“One of the pleasures of great works of architecture and engineering is that you can visit them,” writes architect David Nixon. That’s impossible for the International Space Station, which is basically the most expensive and least-visited house ever constructed. “It is all the more surprising, then, that so little has been published on it,” Nixon continues in the foreword to his new book documenting the 40-year design process. “Not much more than a few paperback books, now out of date, and a pictorial reference guide from [NASA] are available for an achievement that is widely regarded as the engineering and construction masterpiece of modern times.”
Indeed, straightforward information about its design and construction is surprisingly difficult to come by, and it’s easy to understand why. As Nixon—who has spent his career as an architect designing for space programs, including the ISS—explains, the design was evolving right up until the final assembly just a few years ago. The shifting geopolitical climate, funding cuts, and legislative setbacks altered the construction plan over and over. It took thousands of on-the-ground engineers and hundreds of astronauts to finish it. It’s no wonder there’s no cohesive account of its design, especially one written from an architectural perspective.
So for the past seven years, Nixon has compiled the architectural history of the ISS, published next month under the title International Space Station Architecture Beyond Earth. The 250-page book documents the complex political and social currents that led to its creation, but the most unfathomable thing about its story is, by far, the fact that it was built at all. As Nixon puts it: “The International Space Station’s supreme achievement is its construction.”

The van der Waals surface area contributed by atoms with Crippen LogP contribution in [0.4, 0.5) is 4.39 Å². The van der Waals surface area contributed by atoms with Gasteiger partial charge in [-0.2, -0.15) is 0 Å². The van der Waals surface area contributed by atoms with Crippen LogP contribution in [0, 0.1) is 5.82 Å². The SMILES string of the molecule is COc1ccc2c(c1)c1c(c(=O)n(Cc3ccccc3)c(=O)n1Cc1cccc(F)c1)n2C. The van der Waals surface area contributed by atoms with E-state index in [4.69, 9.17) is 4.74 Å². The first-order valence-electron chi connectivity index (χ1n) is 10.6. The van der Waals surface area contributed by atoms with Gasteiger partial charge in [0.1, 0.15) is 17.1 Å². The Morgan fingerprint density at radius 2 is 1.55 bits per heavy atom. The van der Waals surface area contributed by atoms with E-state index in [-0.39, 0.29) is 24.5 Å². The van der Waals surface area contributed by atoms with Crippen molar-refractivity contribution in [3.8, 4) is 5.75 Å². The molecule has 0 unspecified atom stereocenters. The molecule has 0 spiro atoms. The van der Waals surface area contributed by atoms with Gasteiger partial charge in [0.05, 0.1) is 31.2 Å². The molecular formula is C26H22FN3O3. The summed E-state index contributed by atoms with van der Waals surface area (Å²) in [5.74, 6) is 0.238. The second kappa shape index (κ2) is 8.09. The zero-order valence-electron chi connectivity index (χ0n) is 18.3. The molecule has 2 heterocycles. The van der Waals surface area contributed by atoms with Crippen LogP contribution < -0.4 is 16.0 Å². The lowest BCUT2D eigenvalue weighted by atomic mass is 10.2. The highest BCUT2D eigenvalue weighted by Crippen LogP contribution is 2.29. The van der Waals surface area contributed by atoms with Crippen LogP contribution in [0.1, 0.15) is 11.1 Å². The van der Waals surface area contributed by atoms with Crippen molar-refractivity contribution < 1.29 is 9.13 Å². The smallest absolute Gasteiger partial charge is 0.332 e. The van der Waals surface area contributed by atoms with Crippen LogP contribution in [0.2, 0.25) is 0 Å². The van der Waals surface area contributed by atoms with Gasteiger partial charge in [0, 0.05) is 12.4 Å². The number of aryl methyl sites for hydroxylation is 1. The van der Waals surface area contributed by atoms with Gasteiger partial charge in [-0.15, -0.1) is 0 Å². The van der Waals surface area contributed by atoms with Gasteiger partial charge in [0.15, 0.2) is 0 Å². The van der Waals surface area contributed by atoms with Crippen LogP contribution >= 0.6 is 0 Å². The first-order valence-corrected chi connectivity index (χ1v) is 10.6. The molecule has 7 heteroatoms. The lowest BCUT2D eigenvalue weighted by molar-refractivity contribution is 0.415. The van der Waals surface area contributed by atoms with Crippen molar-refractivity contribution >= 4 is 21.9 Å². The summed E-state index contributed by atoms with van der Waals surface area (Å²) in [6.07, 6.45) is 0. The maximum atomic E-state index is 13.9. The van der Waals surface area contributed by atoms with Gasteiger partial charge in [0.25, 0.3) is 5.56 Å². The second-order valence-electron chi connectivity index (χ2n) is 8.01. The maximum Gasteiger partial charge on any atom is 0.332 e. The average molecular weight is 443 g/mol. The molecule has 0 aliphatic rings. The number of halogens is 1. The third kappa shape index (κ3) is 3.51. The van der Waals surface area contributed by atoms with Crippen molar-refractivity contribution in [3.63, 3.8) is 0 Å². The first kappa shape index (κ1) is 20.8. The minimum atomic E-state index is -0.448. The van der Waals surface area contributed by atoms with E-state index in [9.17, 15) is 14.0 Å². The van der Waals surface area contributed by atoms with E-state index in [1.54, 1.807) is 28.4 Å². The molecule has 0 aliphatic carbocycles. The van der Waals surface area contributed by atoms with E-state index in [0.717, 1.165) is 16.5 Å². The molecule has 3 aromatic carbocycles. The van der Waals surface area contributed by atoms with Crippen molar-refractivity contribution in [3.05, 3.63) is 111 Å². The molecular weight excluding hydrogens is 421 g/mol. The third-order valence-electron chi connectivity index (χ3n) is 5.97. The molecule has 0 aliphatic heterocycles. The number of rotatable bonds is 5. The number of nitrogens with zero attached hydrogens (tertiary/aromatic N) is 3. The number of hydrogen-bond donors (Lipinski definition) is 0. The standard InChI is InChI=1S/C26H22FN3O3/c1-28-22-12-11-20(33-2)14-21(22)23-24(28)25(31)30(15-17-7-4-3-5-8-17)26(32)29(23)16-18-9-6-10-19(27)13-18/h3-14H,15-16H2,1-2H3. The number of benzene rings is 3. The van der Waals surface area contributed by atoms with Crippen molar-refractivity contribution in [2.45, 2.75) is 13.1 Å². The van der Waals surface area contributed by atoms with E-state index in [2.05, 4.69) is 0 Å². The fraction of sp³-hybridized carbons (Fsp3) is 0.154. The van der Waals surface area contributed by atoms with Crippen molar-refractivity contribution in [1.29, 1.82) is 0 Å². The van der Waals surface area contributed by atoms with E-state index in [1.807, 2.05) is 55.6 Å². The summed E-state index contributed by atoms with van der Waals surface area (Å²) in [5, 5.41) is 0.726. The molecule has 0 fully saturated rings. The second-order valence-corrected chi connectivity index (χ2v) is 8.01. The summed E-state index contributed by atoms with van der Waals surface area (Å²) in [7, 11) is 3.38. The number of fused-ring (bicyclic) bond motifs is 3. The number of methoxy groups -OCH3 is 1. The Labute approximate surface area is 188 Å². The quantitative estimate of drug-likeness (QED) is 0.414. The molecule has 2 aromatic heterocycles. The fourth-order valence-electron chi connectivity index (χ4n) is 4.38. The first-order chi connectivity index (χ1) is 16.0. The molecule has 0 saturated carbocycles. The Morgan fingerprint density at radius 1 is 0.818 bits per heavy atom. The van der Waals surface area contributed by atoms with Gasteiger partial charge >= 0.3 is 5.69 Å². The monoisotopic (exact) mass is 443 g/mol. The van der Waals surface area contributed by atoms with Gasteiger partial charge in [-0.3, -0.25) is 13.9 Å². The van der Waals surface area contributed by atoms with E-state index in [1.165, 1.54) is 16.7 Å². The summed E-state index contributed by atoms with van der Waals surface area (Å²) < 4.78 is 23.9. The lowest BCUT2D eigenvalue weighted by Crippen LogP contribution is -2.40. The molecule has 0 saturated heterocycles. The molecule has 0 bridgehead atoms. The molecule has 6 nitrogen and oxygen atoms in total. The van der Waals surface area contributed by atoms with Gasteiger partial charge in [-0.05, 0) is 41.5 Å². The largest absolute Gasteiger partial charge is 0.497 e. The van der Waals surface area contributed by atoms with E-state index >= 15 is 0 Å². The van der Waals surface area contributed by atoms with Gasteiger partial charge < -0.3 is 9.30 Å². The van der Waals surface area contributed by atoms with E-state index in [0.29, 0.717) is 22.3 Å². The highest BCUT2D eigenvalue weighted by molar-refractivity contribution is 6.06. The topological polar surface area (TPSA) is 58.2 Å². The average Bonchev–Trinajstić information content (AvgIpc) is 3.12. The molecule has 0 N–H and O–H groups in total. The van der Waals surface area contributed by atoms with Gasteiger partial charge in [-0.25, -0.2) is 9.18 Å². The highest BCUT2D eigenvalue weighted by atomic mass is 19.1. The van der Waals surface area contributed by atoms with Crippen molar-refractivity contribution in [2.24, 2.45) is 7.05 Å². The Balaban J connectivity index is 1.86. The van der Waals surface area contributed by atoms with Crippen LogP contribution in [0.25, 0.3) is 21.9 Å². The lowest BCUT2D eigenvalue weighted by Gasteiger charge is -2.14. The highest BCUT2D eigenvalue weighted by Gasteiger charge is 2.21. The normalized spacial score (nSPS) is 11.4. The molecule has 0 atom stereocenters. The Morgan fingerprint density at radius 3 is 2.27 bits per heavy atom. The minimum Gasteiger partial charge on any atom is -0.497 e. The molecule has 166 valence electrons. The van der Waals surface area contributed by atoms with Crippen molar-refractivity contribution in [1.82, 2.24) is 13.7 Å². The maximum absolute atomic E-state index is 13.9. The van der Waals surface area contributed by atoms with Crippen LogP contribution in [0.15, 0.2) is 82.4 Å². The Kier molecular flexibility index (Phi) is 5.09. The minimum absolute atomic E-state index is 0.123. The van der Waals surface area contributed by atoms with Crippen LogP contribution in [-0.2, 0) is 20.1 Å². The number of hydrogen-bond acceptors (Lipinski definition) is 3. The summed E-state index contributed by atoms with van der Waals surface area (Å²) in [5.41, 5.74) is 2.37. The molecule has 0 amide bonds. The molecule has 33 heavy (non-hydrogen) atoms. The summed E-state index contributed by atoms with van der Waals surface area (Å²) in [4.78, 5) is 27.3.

The space station might be an entirely new building type, but it does have a relative here on Earth. Nixon says that the Large Hadron Collider is the closest comparable structure on this planet—for two reasons. First, an incredibly lengthy international collaboration was required to orchestrate its construction over decades. Second, its site is underground, where it was extremely difficult to run a complicated construction project.
Considering that the vast majority of its designers had never been into space, the task of designing the station’s interiors involved unthinkable blindspots ranging from the smells to the sounds of the space. Designers had to consider everything from the color of the walls, including one ill-advised experiment with salmon (supposed to be a “soothing” color), to the acoustic effects of the interior, all without being able to experience any of those environmental conditions themselves. In some cases, their choices had unexpected results, as recounted by astronauts very vividly in the book.
For example, astronaut Nicole Stott explains that because of the changes in temperature on the surface of the modules, the spaces often echo with a startling creaking (“at first it is slightly alarming, but soon becomes familiar,” she writes). Equally surprising, she says that space itself has a smell: